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The saga of the Massachusetts Bottle Bill is a small story. But in its simplicity one can see a greater story emerge. This is a classic story of how corporations lie and distort facts. In this case, that deceit may have visible and economic consequences. And those effects can still be avoided.
Massachusetts Ballot Question #2 has become known as the Bottle Bill. Voting “YES” means extending the 5-cent deposit that consumers pay on bottles and cans of beer and carbonated beverages to non-carbonated beverages. This non-carbonated category is rather large. It includes water bottles, juice, Gatorade, and iced tea.
At first, most Massachusetts supported extending the Bottle Bill to non-carbonated beverages. In August 2014, 62% of likely Massachusetts voters planned to vote YES. They wanted to approve this easy act of everyday environmentalism.
But now the Bottle Bill may fail. MISERABLY. Today support hovers at an anemic 29%. In the words of the Boston Globe, it looks like a landslide worse than “Nixon’s 1972 trouncing of George McGovern.” If your memory doesn’t extend back that far, Nixon carried 520 electoral votes to McGovern’s measly 17.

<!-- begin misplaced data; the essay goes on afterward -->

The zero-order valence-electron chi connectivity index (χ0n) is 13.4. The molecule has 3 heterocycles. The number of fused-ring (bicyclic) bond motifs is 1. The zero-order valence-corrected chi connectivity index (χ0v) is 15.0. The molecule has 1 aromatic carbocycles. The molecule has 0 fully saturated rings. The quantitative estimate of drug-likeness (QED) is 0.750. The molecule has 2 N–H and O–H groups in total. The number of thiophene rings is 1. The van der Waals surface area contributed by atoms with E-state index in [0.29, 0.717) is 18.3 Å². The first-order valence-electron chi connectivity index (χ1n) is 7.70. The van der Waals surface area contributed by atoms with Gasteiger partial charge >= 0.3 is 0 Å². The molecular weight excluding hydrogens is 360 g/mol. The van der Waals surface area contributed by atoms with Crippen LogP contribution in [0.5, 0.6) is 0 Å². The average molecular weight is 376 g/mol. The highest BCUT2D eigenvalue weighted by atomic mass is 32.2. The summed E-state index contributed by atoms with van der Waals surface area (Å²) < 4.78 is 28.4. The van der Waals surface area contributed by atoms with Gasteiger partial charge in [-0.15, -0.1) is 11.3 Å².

Why might the Bottle Bill fail? How did the state change its mind faster than a teenage girl changes outfits? — The answer is BIG BUSINESS! I know, shocker, right?
In the early fall, the American Beverage Association and big super market chains embarked on an advertising blitz. They spent almost $10 million on advertising to oppose Ballot Question #2 (aka extending the Bottle Bill).
Needless to say, their ads were filled with lies. Their barrage of ads claimed that extending the Bottle Bill is unnecessary because 90% of state residents have curbside recycling. In reality only about 65% have that access.
Although Ballot Question #2 seems like a simple idea, in reality, it would do a great deal. The Boston Globe supports this ballot initiative for a few good reasons.
Voting YES on Ballot Question #2 to extend the Bottle Bill would:
At the end of the day, even if the corporations were right, would it matter? Let’s pretend that even 100% of state residents had access to curbside recycling. Does that mean ALL bottles would be recycled? Of course not!
It shouldn’t be an either-or choice between curbside recycling OR a bottle-deposit system. Both can coexist. And both have already existed side-by-side for beer and sodas for years. In the words of that wise little girl from the Old El Paso at-home taco kit commercials … WHY NOT BOTH?
Vote YES on Question 2! Extend the Bottle Bill!
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